Since then, the declaration of dispute resolution has marked a provisional conclusion to the South Tyrol dispute, although the autonomy regulation for the province is still developing dynamically in terms of application, scope, legitimacy, public involvement, and self-identity. Recent reforms of the Italian constitution, among others initiated by the government of premier Matteo Renzi (2014-16), have, however, put some question marks on aspects of it, making adaptations necessary. The exact extent of such modifications remains open due to the repeated delay and postponement of Italian national systemic reforms (Eurac Monitoring Centre on Autonomies 2019; Benedikter 2016; Woelk, Palermo and Marko 2008).

Organizing diversity, the South Tyrolean way

Summing up, the key to pacification was the implementation of the so-called “Second Autonomy Statute”, a kind of special sub-constitution anchored in Italy’s national constitution, in 1972. Since then, as mentioned, a “dynamic autonomy” has been practiced, meaning that the autonomous province subsequently gained power. In 1992, the declaration of the end of hostilities between Austria and Italy made the province definitely “the” example of how the institutionalization of different ethnocultural and ethnohistoric diversity can be fruitful to pacify ethnic identity conflicts in Europe through “tolerance by law”, i.e. by means of a far-reaching self-administration including partial financial, political and educational autonomies for the ethnic groups represented in the province’s autonomous parliament. This remains de facto independent of the autonomous region’s joint parliament of the two provinces Trentino and South Tyrol, which together constitute the autonomous region of Trentino-South Tyrol.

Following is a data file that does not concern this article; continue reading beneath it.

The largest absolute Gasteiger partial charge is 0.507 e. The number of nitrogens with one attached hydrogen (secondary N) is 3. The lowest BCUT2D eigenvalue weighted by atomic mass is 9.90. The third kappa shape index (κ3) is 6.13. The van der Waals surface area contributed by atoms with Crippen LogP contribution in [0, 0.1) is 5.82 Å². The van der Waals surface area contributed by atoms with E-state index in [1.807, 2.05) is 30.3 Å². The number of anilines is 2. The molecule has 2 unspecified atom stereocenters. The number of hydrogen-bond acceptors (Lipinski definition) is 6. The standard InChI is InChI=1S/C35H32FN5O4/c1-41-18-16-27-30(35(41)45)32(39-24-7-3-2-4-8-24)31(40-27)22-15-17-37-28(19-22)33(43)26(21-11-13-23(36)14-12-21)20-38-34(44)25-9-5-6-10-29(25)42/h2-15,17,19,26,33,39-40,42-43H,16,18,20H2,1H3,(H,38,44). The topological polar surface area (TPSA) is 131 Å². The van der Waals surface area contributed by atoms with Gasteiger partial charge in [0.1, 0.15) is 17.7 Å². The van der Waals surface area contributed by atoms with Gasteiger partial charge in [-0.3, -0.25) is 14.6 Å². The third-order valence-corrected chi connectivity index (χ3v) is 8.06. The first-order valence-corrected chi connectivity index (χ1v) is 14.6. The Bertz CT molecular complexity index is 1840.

Seen from the current view, the decisive aspect of South Tyrol’s special arrangement is that its autonomy is consociational to its core (Peterlini 2009; Peterlini 2013). Among other regulations, all three ethnic groups must be included by law in the autonomous provincial government. As mentioned, public money and offices are distributed among the ethnic groups according to census percentages – the so-called “proportional” system. It means that in principle an ethnic group gets money for its specific purposes (such as culture or schooling) according to its share in the population living on the territory. There are three different school systems allowing for every ethnic group to have public education for free in their own mother tongue. Yet every citizen is free to send their children to any school they want to. Many Italians nowadays send their children to German-speaking public schools, creating the paradoxical situation that in some cases there are more native Italian speakers in German-speaking schools (meant for the preservation of the language and culture of the Austrian German-speaking minority) than native German speakers. Given that all citizens on the territory have to speak at least two languages to access public posts, this prevents the Italianization or Germanization of the public administration.

Most important: the benefits of autonomy are shared, with all citizens living in stability on the territory, transforming the initially ethnically motivated autonomy arrangement de facto from an ethnic to territorial autonomy. This benefits the Austrian-stemming minorities and the Italian national population living on the territory equally, and in this sense, there is no difference between the rights and duties of minorities and majorities living in the area.

Such systemic consociationalism which simultaneously unifies and differentiates the needs of the three main ethnic groups has led to the peaceful coexistence of previously conflicting identities. The result is that the province of South Tyrol, one of the poorest areas in Central Europe at the end of the second world war, has transformed into one of Europe’s most prosperous areas, socially and economically.

Aspects of critique